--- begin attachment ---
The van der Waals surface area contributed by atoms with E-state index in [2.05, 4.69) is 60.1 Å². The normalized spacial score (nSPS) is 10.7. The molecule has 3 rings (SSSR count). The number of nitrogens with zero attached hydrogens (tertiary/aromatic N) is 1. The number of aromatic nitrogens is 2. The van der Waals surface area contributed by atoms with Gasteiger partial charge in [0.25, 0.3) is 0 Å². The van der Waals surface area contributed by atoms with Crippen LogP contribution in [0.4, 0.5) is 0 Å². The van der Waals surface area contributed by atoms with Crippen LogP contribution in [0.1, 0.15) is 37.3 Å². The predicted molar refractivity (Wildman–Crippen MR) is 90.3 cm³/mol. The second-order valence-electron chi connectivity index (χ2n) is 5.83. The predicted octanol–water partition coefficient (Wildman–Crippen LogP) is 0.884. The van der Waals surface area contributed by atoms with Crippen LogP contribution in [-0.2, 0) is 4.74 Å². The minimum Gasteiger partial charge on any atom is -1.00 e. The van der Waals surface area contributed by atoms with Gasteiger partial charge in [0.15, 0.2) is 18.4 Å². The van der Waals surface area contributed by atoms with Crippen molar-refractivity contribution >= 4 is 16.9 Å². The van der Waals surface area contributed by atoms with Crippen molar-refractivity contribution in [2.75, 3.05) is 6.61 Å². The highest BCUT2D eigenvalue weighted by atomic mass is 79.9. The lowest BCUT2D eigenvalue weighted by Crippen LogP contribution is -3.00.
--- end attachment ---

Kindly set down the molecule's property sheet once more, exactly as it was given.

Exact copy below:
The van der Waals surface area contributed by atoms with E-state index in [2.05, 4.69) is 60.1 Å². The normalized spacial score (nSPS) is 10.7. The molecule has 3 rings (SSSR count). The number of nitrogens with zero attached hydrogens (tertiary/aromatic N) is 1. The number of aromatic nitrogens is 2. The van der Waals surface area contributed by atoms with Gasteiger partial charge in [0.25, 0.3) is 0 Å². The van der Waals surface area contributed by atoms with Crippen LogP contribution in [0.4, 0.5) is 0 Å². The van der Waals surface area contributed by atoms with Crippen LogP contribution in [0.1, 0.15) is 37.3 Å². The predicted molar refractivity (Wildman–Crippen MR) is 90.3 cm³/mol. The second-order valence-electron chi connectivity index (χ2n) is 5.83. The predicted octanol–water partition coefficient (Wildman–Crippen LogP) is 0.884. The van der Waals surface area contributed by atoms with Crippen LogP contribution in [-0.2, 0) is 4.74 Å². The minimum Gasteiger partial charge on any atom is -1.00 e. The van der Waals surface area contributed by atoms with Gasteiger partial charge in [0.15, 0.2) is 18.4 Å². The van der Waals surface area contributed by atoms with Crippen molar-refractivity contribution >= 4 is 16.9 Å². The van der Waals surface area contributed by atoms with Crippen molar-refractivity contribution in [2.75, 3.05) is 6.61 Å². The highest BCUT2D eigenvalue weighted by atomic mass is 79.9. The lowest BCUT2D eigenvalue weighted by Crippen LogP contribution is -3.00.